SolomonsLKChapter5

SolomonsLKChapter5 - Chapter 5 Stereochemistry: Chiral...

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Stereochemistry: Chiral Molecules Chapter 5
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Constitutional Isomers = same molecular formula, different connectedness Stereoisomers = same molecular formula, same connectivity of atoms but different arrangement of atoms in space Isomerism: Constitutional Isomers and Stereoisomers
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Examples of Constitutional Isomers formula constitutional isomers C 3 H 8 O CH 3 CH 2 CH 2 OH CH 3 CHCH 3 C 4 H 10 CH 3 CH 2 CH 2 CH 3 CH 3 CHCH 3 OH CH 3 Constitutional Isomers - Review Same molecular formula – different bond connectivities Always different properties Very different properties if different functional groups
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Stereochemistry Although everything has a mirror image, mirror images may or may not be superimposable. Some molecules are like hands. Left and right hands are mirror images, but they are not identical, or superimposable . Chiral and Achiral Molecules
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Stereochemistry Other molecules are like socks. Two socks from a pair are mirror images that are superimposable. A sock and its mirror image are identical. A molecule or object that is superimposable on its mirror image is said to be achiral . Chiral and Achiral Molecules
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Stereochemistry We can now consider several molecules to determine whether or not they are chiral . Chiral and Achiral Molecules
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Mirror image = converts right hand into left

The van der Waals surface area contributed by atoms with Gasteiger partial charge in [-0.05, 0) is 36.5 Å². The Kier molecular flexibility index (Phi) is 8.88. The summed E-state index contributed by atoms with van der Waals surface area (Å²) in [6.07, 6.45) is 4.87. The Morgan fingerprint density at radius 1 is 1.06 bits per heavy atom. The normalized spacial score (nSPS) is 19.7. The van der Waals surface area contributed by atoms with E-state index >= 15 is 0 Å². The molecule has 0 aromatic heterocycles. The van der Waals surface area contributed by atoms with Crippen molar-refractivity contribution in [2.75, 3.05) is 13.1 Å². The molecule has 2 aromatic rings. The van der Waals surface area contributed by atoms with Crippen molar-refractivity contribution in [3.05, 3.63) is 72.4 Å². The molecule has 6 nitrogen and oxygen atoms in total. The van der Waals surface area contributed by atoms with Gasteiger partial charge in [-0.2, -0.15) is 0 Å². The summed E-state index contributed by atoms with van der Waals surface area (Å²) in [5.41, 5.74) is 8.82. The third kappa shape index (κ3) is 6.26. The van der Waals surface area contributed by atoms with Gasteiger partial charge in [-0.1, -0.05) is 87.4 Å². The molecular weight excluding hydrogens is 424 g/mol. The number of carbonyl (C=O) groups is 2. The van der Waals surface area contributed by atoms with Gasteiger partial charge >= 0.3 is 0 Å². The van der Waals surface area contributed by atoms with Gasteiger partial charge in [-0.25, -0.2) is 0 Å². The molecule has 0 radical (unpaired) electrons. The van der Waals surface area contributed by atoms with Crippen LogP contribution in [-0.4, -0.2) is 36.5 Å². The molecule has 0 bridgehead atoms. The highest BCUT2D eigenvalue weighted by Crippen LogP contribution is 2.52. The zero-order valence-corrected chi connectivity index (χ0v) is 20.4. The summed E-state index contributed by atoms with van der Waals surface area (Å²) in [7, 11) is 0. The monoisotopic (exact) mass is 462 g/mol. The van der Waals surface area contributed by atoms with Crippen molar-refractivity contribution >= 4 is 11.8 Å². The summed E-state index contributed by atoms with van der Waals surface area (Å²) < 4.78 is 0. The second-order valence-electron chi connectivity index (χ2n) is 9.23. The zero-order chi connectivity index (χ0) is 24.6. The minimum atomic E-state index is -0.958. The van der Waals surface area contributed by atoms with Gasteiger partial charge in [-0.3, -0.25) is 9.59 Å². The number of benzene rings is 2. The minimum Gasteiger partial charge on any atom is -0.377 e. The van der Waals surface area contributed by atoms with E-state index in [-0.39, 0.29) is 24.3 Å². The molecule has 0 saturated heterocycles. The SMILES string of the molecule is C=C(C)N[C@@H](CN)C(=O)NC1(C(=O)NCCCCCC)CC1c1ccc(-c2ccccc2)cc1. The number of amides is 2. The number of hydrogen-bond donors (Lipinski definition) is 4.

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Stereochemistry The molecule labeled A and its mirror image labeled B are not superimposable. No matter how you rotate A and B, all the atoms never align. Thus, CHBrClF is a chiral molecule, and A and B are different compounds. A and B are stereoisomers—specifically, they are enantiomers. A carbon atom with four different groups is a tetrahedral stereogenic center . Chiral and Achiral Molecules
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Stereochemistry Chiral and Achiral Molecules
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C H OH CH 3 CH 3 A C CH 3 H HO CH 3 B rotate 2- propanol is not chiral B is mirror image of A, but is superimposable by 180 o rotation Everything has a mirror image, the question is whether it is superimposable
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A chiral molecule: 2-butanol I and II are mirror images of each other I and II are not superimposable and so are enantiomers
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Stereochemistry To locate a chirality center, examine each tetrahedral carbon atom in a molecule, and look at the four groups— not the four atoms—bonded to it. Always omit from consideration all C atoms that are not tetrahedral. These include CH 2 and CH 3 groups Any sp or sp 2 hybridized C Chirality Centers (also called stereogenic centers)
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Larger organic molecules can have two, three or even hundreds of chirality centers. Chirality Centers
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SolomonsLKChapter5 - Chapter 5 Stereochemistry: Chiral...

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